AI AND RIP
How will Allen Iverson fit into the Pistons offense?
Michael Curry brought in a system where more players handle the ball, where motion is emphasized and multi-players become threats. Is that compatible with Iverson's skills?
Joe Dumars thinks so.
"The traditional offense has a point guard jsut standing up top," he said. "There's no sense in trading for Allen Iverson if you're just going to have him standing there. But if you're going to do a lot of movement, cutting, slashing, that plays right into his game."
The biggest adjustment for Iverson will be meshing with Richard Hamilton, one of the game's best off-the-ball, catch-and-shoot players. He's going to have to keep Hamilton, whose skills meshed so well with a patient point man like Chaunce Billups, happy by allowing Rip to score his usual 18-20 points a game. Hamilton, who hasn't talked to the media for two days about the trade, is despondent over the loss of his backcourt partner. Iverson will have to win him, and the rest of his teammates, over by making the sacrifices he promised during his introductory press conference Tuesday.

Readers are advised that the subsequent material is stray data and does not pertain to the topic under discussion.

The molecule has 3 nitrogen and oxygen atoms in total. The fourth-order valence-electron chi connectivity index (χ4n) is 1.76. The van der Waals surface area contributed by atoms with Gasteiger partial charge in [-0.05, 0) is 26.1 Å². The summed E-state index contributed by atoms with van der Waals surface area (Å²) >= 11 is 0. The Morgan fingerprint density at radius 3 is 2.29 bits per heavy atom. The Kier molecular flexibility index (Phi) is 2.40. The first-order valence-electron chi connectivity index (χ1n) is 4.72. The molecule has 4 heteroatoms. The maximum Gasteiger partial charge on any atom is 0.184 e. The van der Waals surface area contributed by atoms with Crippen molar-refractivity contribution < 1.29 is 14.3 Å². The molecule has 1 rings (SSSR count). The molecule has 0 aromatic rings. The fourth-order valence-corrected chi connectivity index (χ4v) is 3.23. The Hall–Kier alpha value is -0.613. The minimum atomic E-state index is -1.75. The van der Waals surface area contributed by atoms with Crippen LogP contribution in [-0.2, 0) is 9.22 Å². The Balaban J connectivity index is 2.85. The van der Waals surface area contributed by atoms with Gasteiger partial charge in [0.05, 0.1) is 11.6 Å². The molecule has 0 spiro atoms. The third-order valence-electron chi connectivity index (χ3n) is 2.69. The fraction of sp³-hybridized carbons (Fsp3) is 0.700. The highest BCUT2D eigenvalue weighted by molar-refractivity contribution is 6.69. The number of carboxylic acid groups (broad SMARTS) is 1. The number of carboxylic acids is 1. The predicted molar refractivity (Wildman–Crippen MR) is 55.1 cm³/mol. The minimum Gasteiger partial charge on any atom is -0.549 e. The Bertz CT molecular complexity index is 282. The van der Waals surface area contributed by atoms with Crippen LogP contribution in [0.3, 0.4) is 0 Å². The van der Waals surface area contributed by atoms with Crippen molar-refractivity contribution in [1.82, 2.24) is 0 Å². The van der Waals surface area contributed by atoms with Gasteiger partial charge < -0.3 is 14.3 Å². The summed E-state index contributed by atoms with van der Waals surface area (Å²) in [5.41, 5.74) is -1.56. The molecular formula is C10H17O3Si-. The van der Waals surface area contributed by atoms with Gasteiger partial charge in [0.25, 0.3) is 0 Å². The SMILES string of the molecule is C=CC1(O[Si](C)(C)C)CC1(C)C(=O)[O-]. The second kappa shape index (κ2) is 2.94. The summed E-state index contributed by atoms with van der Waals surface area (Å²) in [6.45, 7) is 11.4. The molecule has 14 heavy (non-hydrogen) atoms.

"Both have great basketball instincts and that's the key," Dumars said. "It's not so much how you run plays or what set it is, it's do you have basketball instincts? He has incredible basketball instincts. He averages seven, seven-and-a-half assists a game. That will be a real aggressive backcourt right there and that's what we're shooting for."